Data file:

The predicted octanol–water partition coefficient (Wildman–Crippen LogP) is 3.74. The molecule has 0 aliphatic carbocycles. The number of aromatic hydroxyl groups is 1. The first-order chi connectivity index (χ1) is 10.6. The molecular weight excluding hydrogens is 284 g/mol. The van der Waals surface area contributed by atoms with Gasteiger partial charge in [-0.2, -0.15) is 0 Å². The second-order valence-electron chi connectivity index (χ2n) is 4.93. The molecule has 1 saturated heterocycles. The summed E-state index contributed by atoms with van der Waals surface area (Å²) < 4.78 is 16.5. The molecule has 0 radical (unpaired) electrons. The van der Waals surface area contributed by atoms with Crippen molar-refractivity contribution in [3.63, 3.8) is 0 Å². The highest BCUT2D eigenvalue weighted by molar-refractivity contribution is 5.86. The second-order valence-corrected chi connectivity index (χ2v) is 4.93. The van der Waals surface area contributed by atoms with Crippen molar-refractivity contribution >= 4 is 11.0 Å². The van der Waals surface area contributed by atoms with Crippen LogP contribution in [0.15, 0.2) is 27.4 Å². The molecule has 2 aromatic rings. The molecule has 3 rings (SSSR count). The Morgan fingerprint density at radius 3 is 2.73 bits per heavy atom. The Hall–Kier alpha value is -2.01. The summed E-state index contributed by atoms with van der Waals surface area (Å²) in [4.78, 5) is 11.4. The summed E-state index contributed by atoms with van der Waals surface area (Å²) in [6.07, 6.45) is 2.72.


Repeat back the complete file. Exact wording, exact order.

The predicted octanol–water partition coefficient (Wildman–Crippen LogP) is 3.74. The molecule has 0 aliphatic carbocycles. The number of aromatic hydroxyl groups is 1. The first-order chi connectivity index (χ1) is 10.6. The molecular weight excluding hydrogens is 284 g/mol. The van der Waals surface area contributed by atoms with Gasteiger partial charge in [-0.2, -0.15) is 0 Å². The second-order valence-electron chi connectivity index (χ2n) is 4.93. The molecule has 1 saturated heterocycles. The summed E-state index contributed by atoms with van der Waals surface area (Å²) < 4.78 is 16.5. The molecule has 0 radical (unpaired) electrons. The van der Waals surface area contributed by atoms with Crippen molar-refractivity contribution in [3.63, 3.8) is 0 Å². The highest BCUT2D eigenvalue weighted by molar-refractivity contribution is 5.86. The second-order valence-corrected chi connectivity index (χ2v) is 4.93. The van der Waals surface area contributed by atoms with Crippen molar-refractivity contribution >= 4 is 11.0 Å². The van der Waals surface area contributed by atoms with Crippen LogP contribution in [0.15, 0.2) is 27.4 Å². The molecule has 2 aromatic rings. The molecule has 3 rings (SSSR count). The Morgan fingerprint density at radius 3 is 2.73 bits per heavy atom. The Hall–Kier alpha value is -2.01. The summed E-state index contributed by atoms with van der Waals surface area (Å²) in [4.78, 5) is 11.4. The summed E-state index contributed by atoms with van der Waals surface area (Å²) in [6.07, 6.45) is 2.72.